The Yellow Pages as a business has stagnated for years, failing to keep up with the times and try new things as everyone moved towards a digital world. The inception of the iPhone in 2007 reinvented what we thought a smartphone could be. In 2014 it’s difficult to go anywhere without seeing people of all ages transfixed to their smartphone. Most of us now use some sort of location aware app to find what we need, so why is is the Yellow Pages still in business? I remember getting a Yellow Pages delivered to my door back in the 90s. My parents and I used it often to find businesses that offered services we needed, be it home repair or pizza delivery. Sadly, even with the ubiquity of mobile phones in modern times, I continued to have the Yellow Pages delivered to my door, which I never requested. The only place I felt the book deserved to be is in the recycling bin, so that’s exactly where I placed it.
Long since forgotten, it was only earlier this year where I started to notice the Yellow Pages again, which they’ve now quaintly rebranded as “YP.” Suddenly bus stops, billboards, and even stalls of mens washrooms at local pubs were plastered with ads for the new YP iOS app. I gave these ads nothing but a passing thought at first, until I repeatedly starting seeing them, week after week. The ads mentioned you can discover interesting places around you, which is what Yelp offers, so why care? Yelp and YP are going after the same market, however, perhaps I would get better local results since this is the “Canadian YP”. You can use the YP app to discover shopping, restaurants, gas stations and other services based on your geolocation.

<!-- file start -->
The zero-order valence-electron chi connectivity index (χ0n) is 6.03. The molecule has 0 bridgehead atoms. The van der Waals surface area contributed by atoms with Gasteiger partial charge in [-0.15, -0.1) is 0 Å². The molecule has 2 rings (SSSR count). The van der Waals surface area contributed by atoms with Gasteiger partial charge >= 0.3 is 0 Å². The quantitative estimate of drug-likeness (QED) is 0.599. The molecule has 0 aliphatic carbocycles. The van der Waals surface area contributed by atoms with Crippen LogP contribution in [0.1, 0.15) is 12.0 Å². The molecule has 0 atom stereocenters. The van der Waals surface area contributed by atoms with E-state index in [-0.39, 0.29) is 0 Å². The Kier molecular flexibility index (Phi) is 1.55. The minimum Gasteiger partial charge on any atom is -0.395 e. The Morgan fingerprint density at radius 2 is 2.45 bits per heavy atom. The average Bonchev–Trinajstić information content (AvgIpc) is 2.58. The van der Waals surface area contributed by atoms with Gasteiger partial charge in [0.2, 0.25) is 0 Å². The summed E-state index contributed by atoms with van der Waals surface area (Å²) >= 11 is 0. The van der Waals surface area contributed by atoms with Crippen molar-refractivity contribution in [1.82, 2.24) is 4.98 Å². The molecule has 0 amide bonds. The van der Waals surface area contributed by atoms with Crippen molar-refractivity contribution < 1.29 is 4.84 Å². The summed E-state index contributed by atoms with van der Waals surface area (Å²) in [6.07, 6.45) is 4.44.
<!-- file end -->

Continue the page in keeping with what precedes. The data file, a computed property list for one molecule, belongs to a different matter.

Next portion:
The 4.2 update recently added integration with StreetFood so you can locate your favourite food trucks, or find new ones–something that slightly differentiates with Yelp (for now). Yelp has been a great service which I’ve relied on for years. One thing I like to do is read some of the user reviews for a business I’m unfamiliar with. Reviews don’t define whether or not I will give them a chance, however I take them into account in my decision making process. The discovery aspect of the YP app seems to work well enough, however, there’s fewer data available, such as business hours, and reviews are few and far between (I anticipate this will improve in time with increased adoption).
Yelp still leap frogs YP because it simply got its start years ago. Its curated user reviews have taken time to build, and this is something that is sorely lacking from the YP database. From a design perspective, it’s pleasant to look at with its mute yellow colour theme. It conforms to the iOS 7 design aesthetic, but also adds some nice translucency and transition effects when tapping on the hamburger menu (the main view shrinks to reveal settings and other options. There are some egregious interaction issues and one standard swipe gesture missing (more on that later). iOS 7 introduced single finger swipe gestures for navigating back and forth between views. Being able to swipe to move back and forth between a view is especially necessary on larger screens like the iPhone 5/5s, which is too tall to comfortably reach the top edges without shifting placement of the device in hand. It’s frustrating that I have to reposition my device in order to tap a button at the top left of the screen in order to go back. I trust that the developers will fix this in a future update. The top portion of the app features a menu bar that has your typical hamburger button as well as search filters for business, person, or reverse phone lookup. The problem I encountered was when scrolling down, the top bar disappears. When you’ve scrolled half way down and want to access your settings or try one of the search filters, you’re forced to scroll all the way back to the top (annoying). What I’d like to see is that top bar have a fixed placement.
What spurred my interest was two fold: curiousness and a relentless well designed marketing campaign. There’s no barrier to entry either as the app is free. For the moment, I don’t see a large enough benefit to switching from Yelp completely, however, I plan on continuing to use YP as I remain cautiously optimistic about its ongoing development.